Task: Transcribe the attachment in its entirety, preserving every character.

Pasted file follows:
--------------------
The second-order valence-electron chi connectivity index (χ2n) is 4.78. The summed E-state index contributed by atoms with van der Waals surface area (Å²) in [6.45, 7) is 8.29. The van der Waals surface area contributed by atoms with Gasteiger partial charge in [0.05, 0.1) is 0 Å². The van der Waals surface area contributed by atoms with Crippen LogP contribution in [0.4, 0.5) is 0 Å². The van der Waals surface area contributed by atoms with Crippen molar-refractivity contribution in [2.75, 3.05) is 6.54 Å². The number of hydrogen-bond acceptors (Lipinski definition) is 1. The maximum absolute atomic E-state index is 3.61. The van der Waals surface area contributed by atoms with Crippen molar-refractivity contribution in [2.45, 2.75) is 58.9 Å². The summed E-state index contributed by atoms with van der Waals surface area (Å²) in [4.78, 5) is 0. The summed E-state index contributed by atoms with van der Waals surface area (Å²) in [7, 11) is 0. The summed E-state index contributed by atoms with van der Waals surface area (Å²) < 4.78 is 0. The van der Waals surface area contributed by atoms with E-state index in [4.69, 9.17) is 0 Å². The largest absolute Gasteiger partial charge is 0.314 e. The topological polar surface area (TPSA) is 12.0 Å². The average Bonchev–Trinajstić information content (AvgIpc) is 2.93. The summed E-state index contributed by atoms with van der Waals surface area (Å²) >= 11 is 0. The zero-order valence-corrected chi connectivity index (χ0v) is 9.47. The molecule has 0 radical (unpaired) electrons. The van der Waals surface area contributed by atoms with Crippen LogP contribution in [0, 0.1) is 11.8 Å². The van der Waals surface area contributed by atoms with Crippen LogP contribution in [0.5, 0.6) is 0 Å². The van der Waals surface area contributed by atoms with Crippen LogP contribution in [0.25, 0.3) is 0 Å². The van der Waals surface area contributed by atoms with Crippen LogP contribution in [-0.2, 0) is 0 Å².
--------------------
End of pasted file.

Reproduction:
The second-order valence-electron chi connectivity index (χ2n) is 4.78. The summed E-state index contributed by atoms with van der Waals surface area (Å²) in [6.45, 7) is 8.29. The van der Waals surface area contributed by atoms with Gasteiger partial charge in [0.05, 0.1) is 0 Å². The van der Waals surface area contributed by atoms with Crippen LogP contribution in [0.4, 0.5) is 0 Å². The van der Waals surface area contributed by atoms with Crippen molar-refractivity contribution in [2.75, 3.05) is 6.54 Å². The number of hydrogen-bond acceptors (Lipinski definition) is 1. The maximum absolute atomic E-state index is 3.61. The van der Waals surface area contributed by atoms with Crippen molar-refractivity contribution in [2.45, 2.75) is 58.9 Å². The summed E-state index contributed by atoms with van der Waals surface area (Å²) in [4.78, 5) is 0. The summed E-state index contributed by atoms with van der Waals surface area (Å²) in [7, 11) is 0. The summed E-state index contributed by atoms with van der Waals surface area (Å²) < 4.78 is 0. The van der Waals surface area contributed by atoms with E-state index in [4.69, 9.17) is 0 Å². The largest absolute Gasteiger partial charge is 0.314 e. The topological polar surface area (TPSA) is 12.0 Å². The average Bonchev–Trinajstić information content (AvgIpc) is 2.93. The summed E-state index contributed by atoms with van der Waals surface area (Å²) >= 11 is 0. The zero-order valence-corrected chi connectivity index (χ0v) is 9.47. The molecule has 0 radical (unpaired) electrons. The van der Waals surface area contributed by atoms with Crippen LogP contribution in [0, 0.1) is 11.8 Å². The van der Waals surface area contributed by atoms with Crippen LogP contribution in [0.5, 0.6) is 0 Å². The van der Waals surface area contributed by atoms with Crippen LogP contribution in [0.25, 0.3) is 0 Å². The van der Waals surface area contributed by atoms with Crippen LogP contribution in [-0.2, 0) is 0 Å².